The mechanisms by which sepsis triggers intensive care unit acquired weakness (ICUAW) remain unclear. We previously identified difficulty with motor unit recruitment in patients as a novel contributor to ICUAW. To study the mechanism underlying poor recruitment of motor units we used the rat cecal ligation and puncture model of sepsis. We identified striking dysfunction of alpha motor neurons during repetitive firing. Firing was more erratic, and often intermittent. Our data raised the possibility that reduced excitability of motor neurons was a significant contributor to weakness induced by sepsis. In this study we quantified the contribution of reduced motor neuron excitability and compared its magnitude to the contributions of myopathy, neuropathy and failure of neuromuscular transmission. We injected constant depolarizing current pulses (5 s) into the soma of alpha motor neurons in the lumbosacral spinal cord of anesthetized rats to trigger repetitive firing. In response to constant depolarization, motor neurons in untreated control rats fired at steady and continuous firing rates and generated smooth and sustained tetanic motor unit force as expected. In contrast, following induction of sepsis, motor neurons were often unable to sustain firing throughout the 5 s current injection such that force production was reduced. Even when firing, motor neurons from septic rats fired erratically and discontinuously, leading to irregular production of motor unit force. Both fast and slow type motor neurons had similar disruption of excitability. We followed rats after recovery from sepsis to determine the time course of resolution of the defect in motor neuron excitability. By one week, rats appeared to have recovered from sepsis as they had no piloerection and appeared to be in no distress. The defects in motor neuron repetitive firing were still striking at 2 weeks and, although improved, were present at one month. We infer that rats suffered from weakness due to reduced motor neuron excitability for weeks after resolution of sepsis. To assess whether additional contributions from myopathy, neuropathy and defects in neuromuscular transmission contributed to the reduction in force generation, we measured whole-muscle force production in response to electrical stimulation of the muscle nerve. We found no abnormality in force generation that would suggest the presence of myopathy, neuropathy or defective neuromuscular transmission. These data suggest disruption of repetitive firing of motor neurons is an important contributor to weakness induced by sepsis in rats and raise the possibility that reduced motor neuron excitability contributes to disability that persists after resolution of sepsis.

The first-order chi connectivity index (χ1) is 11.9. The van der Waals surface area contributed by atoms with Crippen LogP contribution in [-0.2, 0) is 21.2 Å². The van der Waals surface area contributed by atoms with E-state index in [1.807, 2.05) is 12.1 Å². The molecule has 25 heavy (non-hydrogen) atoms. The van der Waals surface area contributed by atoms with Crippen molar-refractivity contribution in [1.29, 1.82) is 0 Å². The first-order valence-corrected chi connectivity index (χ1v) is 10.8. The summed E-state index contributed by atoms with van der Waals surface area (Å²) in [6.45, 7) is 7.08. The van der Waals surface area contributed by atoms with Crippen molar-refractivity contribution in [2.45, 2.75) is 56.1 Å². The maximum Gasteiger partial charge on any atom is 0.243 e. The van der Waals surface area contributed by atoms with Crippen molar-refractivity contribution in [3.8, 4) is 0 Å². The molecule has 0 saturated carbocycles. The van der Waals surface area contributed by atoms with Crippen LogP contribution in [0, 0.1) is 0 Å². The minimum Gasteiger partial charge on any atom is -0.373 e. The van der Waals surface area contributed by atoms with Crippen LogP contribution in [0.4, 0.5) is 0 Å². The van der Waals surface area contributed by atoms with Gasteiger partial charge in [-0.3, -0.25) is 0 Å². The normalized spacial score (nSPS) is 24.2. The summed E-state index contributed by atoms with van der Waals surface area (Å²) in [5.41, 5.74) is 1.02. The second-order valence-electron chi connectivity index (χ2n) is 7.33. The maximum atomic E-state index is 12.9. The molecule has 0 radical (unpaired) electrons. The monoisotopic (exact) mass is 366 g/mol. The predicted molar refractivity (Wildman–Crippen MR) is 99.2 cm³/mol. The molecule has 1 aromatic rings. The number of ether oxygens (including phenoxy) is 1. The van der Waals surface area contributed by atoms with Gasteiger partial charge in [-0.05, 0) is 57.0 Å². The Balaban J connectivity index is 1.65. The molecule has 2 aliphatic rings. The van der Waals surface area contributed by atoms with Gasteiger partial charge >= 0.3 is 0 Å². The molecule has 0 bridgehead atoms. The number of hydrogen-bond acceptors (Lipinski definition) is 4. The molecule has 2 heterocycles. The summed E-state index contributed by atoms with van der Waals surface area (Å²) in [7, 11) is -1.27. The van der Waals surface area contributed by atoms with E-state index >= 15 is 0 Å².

Vincent, J. A.,
Powers, R. K.,
Cope, T. C.,
& Rich, M. M.
(2016). Reduced Motor Neuron Excitability is an Important Contributor to Weakness in a Rat Model of Sepsis. Experimental Neurology, 282, 1-8.